From the Publisher
Gr 9 Up–Sheff’s novel reveals the painful and confusing world of teenage schizophrenia through the experience of Miles, a junior at a small San Francisco private school, where his mother works as a librarian. Miles’s few friends only barely understand his struggle to hold on to reality, a tenuous grasp maintained through a dizzying array of pills and the love of his family. Miles is consumed by guilt at the kidnapping or death of his little brother Teddy on the same day he had his first extreme breakdown in a beach bathroom. Two years before, Miles believes, he destroyed his family. Now he believes that if he can just track down Teddy, he can restore their happiness and perhaps move forward himself. His plan is complicated by the return of Eliza, a close childhood friend whom he came to love and who rebuffed him just before her family moved away for two years. She missed his diagnosis and tentative re-entry to high school, plagued by the effects of his medication and suffering through frequent visits to a psychiatrist his family can’t really afford. Now that she might actually return his feelings for her, Miles is distracted by Eliza when he needs to focus on Teddy’s kidnapper. His visions of menacing crows and some questionable decisions indicate that Miles may be falling deeper into mental illness. Readers fascinated by the dark side of the human mind in realistic fiction will enjoy this deft portrayal of a brain and a life spiraling out of control. Miles is an endearing character whose difficult journey will generate compassion and hope. — School Library Journal

"[A}n insightful perspective on one teen’s struggle with mental illness."—Publishers Weekly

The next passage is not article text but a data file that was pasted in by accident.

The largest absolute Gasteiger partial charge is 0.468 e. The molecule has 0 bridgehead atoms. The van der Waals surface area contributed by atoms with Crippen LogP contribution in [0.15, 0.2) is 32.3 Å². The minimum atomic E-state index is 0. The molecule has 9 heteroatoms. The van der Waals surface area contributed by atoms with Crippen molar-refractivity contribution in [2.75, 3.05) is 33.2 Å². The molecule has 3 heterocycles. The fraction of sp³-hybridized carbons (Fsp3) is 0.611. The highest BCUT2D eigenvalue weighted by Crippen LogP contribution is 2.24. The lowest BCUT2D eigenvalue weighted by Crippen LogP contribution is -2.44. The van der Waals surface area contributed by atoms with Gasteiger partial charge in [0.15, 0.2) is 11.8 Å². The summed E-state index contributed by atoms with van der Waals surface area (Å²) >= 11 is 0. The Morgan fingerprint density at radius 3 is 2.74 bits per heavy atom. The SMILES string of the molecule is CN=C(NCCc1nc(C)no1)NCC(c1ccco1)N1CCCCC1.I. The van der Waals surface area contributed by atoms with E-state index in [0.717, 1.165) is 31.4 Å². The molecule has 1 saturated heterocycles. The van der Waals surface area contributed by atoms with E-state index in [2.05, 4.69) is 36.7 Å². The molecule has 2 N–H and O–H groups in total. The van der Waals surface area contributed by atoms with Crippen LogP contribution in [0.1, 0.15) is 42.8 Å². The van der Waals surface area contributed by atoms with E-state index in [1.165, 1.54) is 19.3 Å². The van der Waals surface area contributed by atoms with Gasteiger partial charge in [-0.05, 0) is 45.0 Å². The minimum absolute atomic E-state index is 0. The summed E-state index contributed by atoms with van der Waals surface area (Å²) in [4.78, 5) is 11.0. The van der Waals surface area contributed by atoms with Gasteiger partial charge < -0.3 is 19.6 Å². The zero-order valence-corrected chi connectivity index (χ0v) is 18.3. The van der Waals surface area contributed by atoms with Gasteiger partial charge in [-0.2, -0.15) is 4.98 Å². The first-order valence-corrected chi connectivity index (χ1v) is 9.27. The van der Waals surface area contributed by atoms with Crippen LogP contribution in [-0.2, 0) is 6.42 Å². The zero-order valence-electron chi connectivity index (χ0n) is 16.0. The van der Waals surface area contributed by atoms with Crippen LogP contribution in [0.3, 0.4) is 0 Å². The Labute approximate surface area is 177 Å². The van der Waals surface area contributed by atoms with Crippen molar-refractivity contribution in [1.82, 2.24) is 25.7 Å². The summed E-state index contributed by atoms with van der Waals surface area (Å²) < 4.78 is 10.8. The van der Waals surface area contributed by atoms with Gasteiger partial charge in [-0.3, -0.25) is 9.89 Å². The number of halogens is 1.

Praise for SCHIZO:

Included in CNN.com's roundup of "new titles to feed your YA addiction"

“Readers fascinated by the dark side of the human mind in realistic fiction will enjoy this deft portrayal of a brain and a life spiraling out of control. Miles is an endearing character whose difficult journey will generate compassion and hope.” –School Library Journal

“[T]he crafting of the plot and the convergence of the different storylines keeps pages turning. Schizo is a thrilling read for teens.” –VOYA 

"[A}n insightful perspective on one teen’s struggle with mental illness." –Publishers Weekly

"Miles’s clipped first-person narration is immediate and intimate." –Horn Book

"[A] heartbreaking story, but particularly important in the climate around mental illness today." –Bustle.com

 

"[A] heartbreaking story, but particularly important in the climate around mental illness today."—Bustle.com

Product Details

ISBN-13:
9780399164378
Publisher:
Penguin Young Readers Group
Publication date:
09/30/2014
Pages:
272
Sales rank:
885,124
Product dimensions:
5.60(w) x 8.30(h) x 1.00(d)
Age Range:
14 Years

Related Subjects

Read an Excerpt

1.

It’s starting again.
There’s a sound like an airplane descending loudly in my ear. I can’t quite place it. The sweat is cold down my back. I feel my heart beat faster. My hands shake.
God, I can’t take it.
I can’t.
If it happens again . . .
I hold my breath, waiting.
The sound fades in and out—high-pitched, whining.
Preston and Jackie don’t seem to notice.
They’re on his bed together, which is really just like a futon on the floor, watching this old Billy Wilder movie.
Preston’s arm is around her, and her arm is around him.
They are tangled together . . . intertwined.
Two separate people joined together into someone new and different, but still the same.
Not that I don’t like Jackie. I mean, she’s great. She’s super great. And super nice.
They both are.
That’s why they let me hang out with them.
Cause, believe me, I bring nothing to the table.
I’m totally what you’d call a charity case.
They let me hang out and watch movies and play video games until finally Preston’ll give me a look like, Yo, me’n my girl need to have some sex right now. And so then I’ll leave.